Nearly 50 drivers, pedestrians and bicyclists were cited Monday during a traffic-enforcement operation conducted on the heels of a fatal hit-and-run collision that claimed the life of a 4-year-old girl, authorities said.
Extra officers were patrolling high-collision areas looking for speeding drivers, as well as those making illegal turns, failing to halt for stop signs or yield to pedestrians. Jaywalkers and cyclists violating traffic rules were also targeted.
Nineteen drivers were cited for not yielding to pedestrians, while 19 pedestrians were cited for crossing the street illegally, said Glendale Police spokeswoman Tahnee Lightfoot.
Meanwhile, seven bicyclists were cited — three for riding on the sidewalk, one for running a red light and three for wearing headphones while cycling.
The grant-funded operation ran from noon to 6 p.m. Monday.
The operation came just three days after a 4-year-old girl was killed in a hit-and-run incident after she ran into traffic from the frontyard of her apartment complex. The driver turned himself in the following day.
On Tuesday, the day after the operation, another pedestrian was struck while crossing the street at San Fernando Road and Palmer Avenue in Glendale.
The victim was hospitalized in critical condition with “numerous internal injuries,” Lightfoot said.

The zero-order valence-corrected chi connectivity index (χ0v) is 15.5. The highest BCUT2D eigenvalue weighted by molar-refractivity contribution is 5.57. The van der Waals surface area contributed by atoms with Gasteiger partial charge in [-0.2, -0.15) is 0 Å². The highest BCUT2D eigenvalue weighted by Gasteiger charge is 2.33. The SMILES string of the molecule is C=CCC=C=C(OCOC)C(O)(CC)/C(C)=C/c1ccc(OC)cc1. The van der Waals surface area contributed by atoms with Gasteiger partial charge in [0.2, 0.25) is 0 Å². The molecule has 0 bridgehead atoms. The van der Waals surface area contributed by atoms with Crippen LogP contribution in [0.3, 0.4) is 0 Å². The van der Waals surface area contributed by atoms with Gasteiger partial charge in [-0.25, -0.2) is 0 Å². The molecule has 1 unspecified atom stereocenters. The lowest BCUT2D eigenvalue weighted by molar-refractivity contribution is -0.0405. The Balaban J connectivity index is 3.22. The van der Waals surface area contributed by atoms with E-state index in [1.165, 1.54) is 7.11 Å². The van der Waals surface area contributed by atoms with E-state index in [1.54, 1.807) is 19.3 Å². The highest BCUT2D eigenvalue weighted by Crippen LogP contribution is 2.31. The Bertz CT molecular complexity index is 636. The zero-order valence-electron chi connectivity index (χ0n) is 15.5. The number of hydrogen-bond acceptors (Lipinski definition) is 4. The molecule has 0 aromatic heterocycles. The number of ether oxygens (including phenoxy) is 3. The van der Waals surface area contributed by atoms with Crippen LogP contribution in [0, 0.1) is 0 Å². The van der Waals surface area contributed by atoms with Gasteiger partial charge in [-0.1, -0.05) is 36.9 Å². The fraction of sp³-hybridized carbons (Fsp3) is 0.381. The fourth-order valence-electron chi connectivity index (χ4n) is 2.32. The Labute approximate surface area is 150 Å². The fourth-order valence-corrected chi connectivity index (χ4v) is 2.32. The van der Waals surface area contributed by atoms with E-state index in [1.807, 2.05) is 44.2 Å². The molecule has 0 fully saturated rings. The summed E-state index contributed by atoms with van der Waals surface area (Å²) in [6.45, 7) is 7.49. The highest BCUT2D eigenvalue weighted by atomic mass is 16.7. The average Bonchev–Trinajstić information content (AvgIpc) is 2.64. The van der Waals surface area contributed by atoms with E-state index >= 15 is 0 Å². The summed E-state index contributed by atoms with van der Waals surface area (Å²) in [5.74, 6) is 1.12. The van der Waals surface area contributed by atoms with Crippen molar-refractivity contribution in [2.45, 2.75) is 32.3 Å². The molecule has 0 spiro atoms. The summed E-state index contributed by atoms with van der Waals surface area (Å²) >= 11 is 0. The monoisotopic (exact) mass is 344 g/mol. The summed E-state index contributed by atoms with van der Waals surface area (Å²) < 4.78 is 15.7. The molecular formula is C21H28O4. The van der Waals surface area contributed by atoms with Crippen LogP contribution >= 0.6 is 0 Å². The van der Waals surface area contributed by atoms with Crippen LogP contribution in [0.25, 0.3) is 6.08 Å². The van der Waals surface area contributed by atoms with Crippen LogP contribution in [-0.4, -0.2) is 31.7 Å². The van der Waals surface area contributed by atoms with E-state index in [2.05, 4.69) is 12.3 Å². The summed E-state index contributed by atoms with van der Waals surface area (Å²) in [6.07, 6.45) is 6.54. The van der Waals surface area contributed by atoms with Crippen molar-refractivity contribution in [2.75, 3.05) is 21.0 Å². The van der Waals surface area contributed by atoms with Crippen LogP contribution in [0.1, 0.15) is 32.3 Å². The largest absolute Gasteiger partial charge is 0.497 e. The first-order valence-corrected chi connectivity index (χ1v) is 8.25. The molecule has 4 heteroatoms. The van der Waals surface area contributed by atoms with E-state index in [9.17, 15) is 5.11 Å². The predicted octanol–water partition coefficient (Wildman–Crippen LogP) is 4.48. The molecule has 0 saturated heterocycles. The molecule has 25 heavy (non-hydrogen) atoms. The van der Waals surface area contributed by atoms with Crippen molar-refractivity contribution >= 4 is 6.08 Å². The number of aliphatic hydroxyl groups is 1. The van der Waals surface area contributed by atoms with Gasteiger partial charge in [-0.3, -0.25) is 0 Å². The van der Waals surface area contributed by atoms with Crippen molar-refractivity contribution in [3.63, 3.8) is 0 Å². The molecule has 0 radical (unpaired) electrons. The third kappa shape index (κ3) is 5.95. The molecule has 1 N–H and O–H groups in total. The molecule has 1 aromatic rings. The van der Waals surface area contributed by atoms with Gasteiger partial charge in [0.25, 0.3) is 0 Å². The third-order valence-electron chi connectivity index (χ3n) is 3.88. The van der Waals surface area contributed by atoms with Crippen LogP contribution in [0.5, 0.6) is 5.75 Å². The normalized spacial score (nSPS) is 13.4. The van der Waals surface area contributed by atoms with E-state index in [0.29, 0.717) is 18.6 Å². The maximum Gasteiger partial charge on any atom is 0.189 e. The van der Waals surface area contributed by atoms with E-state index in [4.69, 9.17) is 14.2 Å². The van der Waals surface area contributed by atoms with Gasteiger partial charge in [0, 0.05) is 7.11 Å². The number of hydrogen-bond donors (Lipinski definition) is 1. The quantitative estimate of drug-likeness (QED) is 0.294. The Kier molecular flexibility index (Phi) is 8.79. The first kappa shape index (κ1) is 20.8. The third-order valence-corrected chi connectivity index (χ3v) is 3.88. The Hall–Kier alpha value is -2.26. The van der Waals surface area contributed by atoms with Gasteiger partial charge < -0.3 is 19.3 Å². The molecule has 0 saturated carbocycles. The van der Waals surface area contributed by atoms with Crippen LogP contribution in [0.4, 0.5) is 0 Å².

It appears the pedestrian was on his cellphone, Deputy Police Chief Carl Povilaitis said at Tuesday’s City Council meeting.
Special-enforcement operations are among a number of traffic-safety initiatives officials have implemented because of Glendale’s history of traffic collisions involving pedestrians.
Last year, five pedestrians and one bicyclist were fatally struck by cars at various locations in Glendale. Of those incidents, four pedestrians and the cyclist were determined to be at fault.
In January, the city installed walking flags at two unmarked crosswalks, which officials said would give drivers better visibility of people crossing the street.
However, Glendale Mayor Zareh Sinanyan on Tuesday expressed frustration that the conventional methods being used to curb collisions don’t appear to be working.
He suggested the city host an event, similar to CicLAvia, in which Glendale would shut down a major thoroughfare, such as Glenoaks Boulevard, and host a pedestrian- and bicyclist-friendly event to raise awareness about traffic safety.
City Manager Scott Ochoa plans to bring back a report on the cost and logistics of such an event.
“Maybe it is time to do something that is a little bit of a shock to the senses,” Ochoa said.